Nepalese-born South Australians are employed in a range of industries including health care and social assistance, accommodation and food services, retail and administrative and support services. Most live in the metropolitan area of Adelaide, particularly in the central suburbs of St Peters, Marden and Prospect and the northern suburbs of Enfield, Blair Athol, and Salisbury.
There are many festivals celebrated in Nepal including the festivals of Dashain and Holi. These are celebrated in South Australia.
During the month of Kartik in the Bikram Sambat calendar (late September and early October in the Roman calendar), the Nepalese people indulge in the biggest festival of the year, Dashain. Dashain is the longest and the most auspicious festival in the Nepalese annual calendar, lasting 15 days, and commemorates a great victory of the Gods over wicked demons. There is much rejoicing and Durga (warrior Goddess) is worshipped throughout the kingdom as the divine Mother Goddess.
In preparation for Dashain every home is cleaned and beautifully decorated, painted as an invitation to the Mother Goddess, so that she may visit and bless the house with good fortune. The first nine days of Dashain are called nawa ratri, and tantric rites are conducted during this time. The tenth day is the Dashami. On this day Nepalese people visit family and young people are blessed by those who are older. This celebration continues for four days. On the last day people stay at home and rest. The festival gives people a feeling of re-energy and motivates them to seek virtue, power and wealth.
The ancient Hindu festival of Holi celebrates colours. It is a boisterous affair that falls in late February or early March. Originally a festival to celebrate good harvests and fertility of the land it also commemorates some key figures in Hindu mythology. The festival lasts for one week but it is only on the last day that it is celebrated with colour. People smear themselves and others with coloured water and bright powders and it is considered acceptable for both colours and water balloons to be thrown at passer-bys.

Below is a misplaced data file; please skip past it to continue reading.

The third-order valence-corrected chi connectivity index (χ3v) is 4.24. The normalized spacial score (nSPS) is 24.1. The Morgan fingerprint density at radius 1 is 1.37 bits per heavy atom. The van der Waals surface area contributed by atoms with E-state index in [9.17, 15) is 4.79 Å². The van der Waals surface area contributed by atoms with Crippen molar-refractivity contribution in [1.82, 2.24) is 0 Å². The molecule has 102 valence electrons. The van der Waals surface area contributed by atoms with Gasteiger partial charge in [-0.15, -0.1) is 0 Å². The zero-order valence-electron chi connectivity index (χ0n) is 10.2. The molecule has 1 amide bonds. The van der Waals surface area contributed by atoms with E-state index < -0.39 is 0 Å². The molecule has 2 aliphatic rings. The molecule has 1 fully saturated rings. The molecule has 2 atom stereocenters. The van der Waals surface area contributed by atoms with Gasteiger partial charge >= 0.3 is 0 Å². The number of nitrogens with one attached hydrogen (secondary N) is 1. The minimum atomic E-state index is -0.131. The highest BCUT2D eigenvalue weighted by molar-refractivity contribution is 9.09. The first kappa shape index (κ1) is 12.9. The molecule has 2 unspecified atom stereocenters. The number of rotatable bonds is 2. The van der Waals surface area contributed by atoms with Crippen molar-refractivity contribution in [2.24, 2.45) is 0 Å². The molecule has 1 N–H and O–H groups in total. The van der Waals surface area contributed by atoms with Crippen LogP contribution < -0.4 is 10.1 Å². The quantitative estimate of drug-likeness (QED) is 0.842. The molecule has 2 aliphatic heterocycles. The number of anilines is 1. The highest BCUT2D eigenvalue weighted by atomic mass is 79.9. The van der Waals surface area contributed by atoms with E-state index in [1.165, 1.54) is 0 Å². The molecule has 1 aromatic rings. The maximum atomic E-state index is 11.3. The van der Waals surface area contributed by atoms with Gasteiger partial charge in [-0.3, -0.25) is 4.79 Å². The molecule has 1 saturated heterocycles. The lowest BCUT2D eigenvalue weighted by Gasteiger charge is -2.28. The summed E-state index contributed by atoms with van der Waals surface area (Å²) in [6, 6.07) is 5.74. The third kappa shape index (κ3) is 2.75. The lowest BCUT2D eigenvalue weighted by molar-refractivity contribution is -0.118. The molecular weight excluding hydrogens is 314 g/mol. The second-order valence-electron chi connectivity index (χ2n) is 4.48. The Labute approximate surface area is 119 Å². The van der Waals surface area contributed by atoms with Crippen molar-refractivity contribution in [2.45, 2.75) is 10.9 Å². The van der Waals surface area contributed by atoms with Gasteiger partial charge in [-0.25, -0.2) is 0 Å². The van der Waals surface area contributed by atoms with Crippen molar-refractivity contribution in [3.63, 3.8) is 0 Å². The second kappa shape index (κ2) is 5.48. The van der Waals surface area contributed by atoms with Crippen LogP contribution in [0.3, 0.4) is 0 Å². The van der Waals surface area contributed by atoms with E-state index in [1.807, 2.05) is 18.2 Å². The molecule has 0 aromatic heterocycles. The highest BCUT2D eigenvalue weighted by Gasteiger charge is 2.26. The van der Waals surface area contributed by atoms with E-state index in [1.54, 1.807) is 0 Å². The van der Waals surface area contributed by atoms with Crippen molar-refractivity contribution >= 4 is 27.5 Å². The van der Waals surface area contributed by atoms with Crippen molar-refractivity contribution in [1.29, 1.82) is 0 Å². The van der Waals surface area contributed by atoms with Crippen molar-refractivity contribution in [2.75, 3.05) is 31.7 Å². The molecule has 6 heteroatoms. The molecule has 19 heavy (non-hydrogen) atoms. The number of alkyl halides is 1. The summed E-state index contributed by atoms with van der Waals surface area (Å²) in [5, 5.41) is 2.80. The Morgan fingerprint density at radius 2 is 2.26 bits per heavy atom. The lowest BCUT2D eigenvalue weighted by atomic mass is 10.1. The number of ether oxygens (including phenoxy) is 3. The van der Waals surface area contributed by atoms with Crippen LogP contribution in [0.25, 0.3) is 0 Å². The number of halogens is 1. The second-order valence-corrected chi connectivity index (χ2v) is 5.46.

Every two years since 2006 the Non-Resident Nepali Association - Australia - along with the Nepal Embassy, Canberra, holds a festival to promote Nepal and its culture. In March 2017, and in conjunction with the Consulate General of South Australia and Nepalese community organisations, this event will be hosted in Adelaide. Entitled ‘Celebrate Culture, Experience Nature’ the festival attracts a great deal of interest and support from Nepalese people and the broader community. It attracts representatives from Australian governments, academics, the media, professionals, community and business leaders, community organisations and students from various countries.
Organisations and Media
- The Nepal-Australia Friendship Association
- The Adelaide Nepalese Society
- Non-Resident Nepali Association - Australia
- SBS Radio Nepali
The 2006 census recorded 102 Nepalese-born South Australians, while 140 people said that they were of Nepalese descent.
The 2011 census recorded 1,038 Nepalese-born South Australians, while 1,152 said that they were of Nepalese descent.
The 2016 census recorded 2,853 Nepalese-born South Australians, while 3,477 people said that they were of Nepalese descent.